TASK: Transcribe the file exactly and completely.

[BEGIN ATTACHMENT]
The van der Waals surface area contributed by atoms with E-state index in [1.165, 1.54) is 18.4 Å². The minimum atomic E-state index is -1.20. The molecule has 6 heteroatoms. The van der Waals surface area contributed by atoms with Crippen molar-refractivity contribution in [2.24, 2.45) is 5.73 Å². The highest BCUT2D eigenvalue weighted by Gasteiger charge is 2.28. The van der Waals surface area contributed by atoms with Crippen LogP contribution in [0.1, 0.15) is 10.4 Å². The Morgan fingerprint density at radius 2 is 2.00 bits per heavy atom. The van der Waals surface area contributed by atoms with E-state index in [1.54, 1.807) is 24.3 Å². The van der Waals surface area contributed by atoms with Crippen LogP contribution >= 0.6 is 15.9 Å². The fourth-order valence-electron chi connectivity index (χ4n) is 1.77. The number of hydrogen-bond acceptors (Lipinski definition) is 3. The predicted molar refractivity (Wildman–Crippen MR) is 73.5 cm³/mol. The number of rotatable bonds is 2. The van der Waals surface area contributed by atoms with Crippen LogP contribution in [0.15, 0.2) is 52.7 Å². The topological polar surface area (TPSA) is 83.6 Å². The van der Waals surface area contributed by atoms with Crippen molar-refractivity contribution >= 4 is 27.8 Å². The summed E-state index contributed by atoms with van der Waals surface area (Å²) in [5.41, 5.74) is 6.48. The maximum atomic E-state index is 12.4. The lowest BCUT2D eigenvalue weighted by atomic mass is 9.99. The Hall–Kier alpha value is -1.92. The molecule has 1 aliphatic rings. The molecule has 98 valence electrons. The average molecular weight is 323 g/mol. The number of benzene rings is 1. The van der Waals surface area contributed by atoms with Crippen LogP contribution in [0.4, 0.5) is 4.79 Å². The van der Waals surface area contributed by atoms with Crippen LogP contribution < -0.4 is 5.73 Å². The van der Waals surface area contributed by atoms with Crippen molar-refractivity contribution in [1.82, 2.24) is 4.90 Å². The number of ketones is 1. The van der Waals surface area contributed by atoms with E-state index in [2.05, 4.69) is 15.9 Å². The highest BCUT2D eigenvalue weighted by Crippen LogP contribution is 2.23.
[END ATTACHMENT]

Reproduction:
The van der Waals surface area contributed by atoms with E-state index in [1.165, 1.54) is 18.4 Å². The minimum atomic E-state index is -1.20. The molecule has 6 heteroatoms. The van der Waals surface area contributed by atoms with Crippen molar-refractivity contribution in [2.24, 2.45) is 5.73 Å². The highest BCUT2D eigenvalue weighted by Gasteiger charge is 2.28. The van der Waals surface area contributed by atoms with Crippen LogP contribution in [0.1, 0.15) is 10.4 Å². The Morgan fingerprint density at radius 2 is 2.00 bits per heavy atom. The van der Waals surface area contributed by atoms with E-state index in [1.54, 1.807) is 24.3 Å². The van der Waals surface area contributed by atoms with Crippen LogP contribution >= 0.6 is 15.9 Å². The fourth-order valence-electron chi connectivity index (χ4n) is 1.77. The number of hydrogen-bond acceptors (Lipinski definition) is 3. The predicted molar refractivity (Wildman–Crippen MR) is 73.5 cm³/mol. The number of rotatable bonds is 2. The van der Waals surface area contributed by atoms with Crippen LogP contribution in [0.15, 0.2) is 52.7 Å². The topological polar surface area (TPSA) is 83.6 Å². The van der Waals surface area contributed by atoms with Crippen molar-refractivity contribution >= 4 is 27.8 Å². The summed E-state index contributed by atoms with van der Waals surface area (Å²) in [5.41, 5.74) is 6.48. The maximum atomic E-state index is 12.4. The lowest BCUT2D eigenvalue weighted by atomic mass is 9.99. The Hall–Kier alpha value is -1.92. The molecule has 1 aliphatic rings. The molecule has 98 valence electrons. The average molecular weight is 323 g/mol. The number of benzene rings is 1. The van der Waals surface area contributed by atoms with Crippen LogP contribution in [0.4, 0.5) is 4.79 Å². The van der Waals surface area contributed by atoms with Crippen LogP contribution < -0.4 is 5.73 Å². The van der Waals surface area contributed by atoms with Crippen molar-refractivity contribution in [1.82, 2.24) is 4.90 Å². The number of ketones is 1. The van der Waals surface area contributed by atoms with E-state index in [2.05, 4.69) is 15.9 Å². The highest BCUT2D eigenvalue weighted by Crippen LogP contribution is 2.23.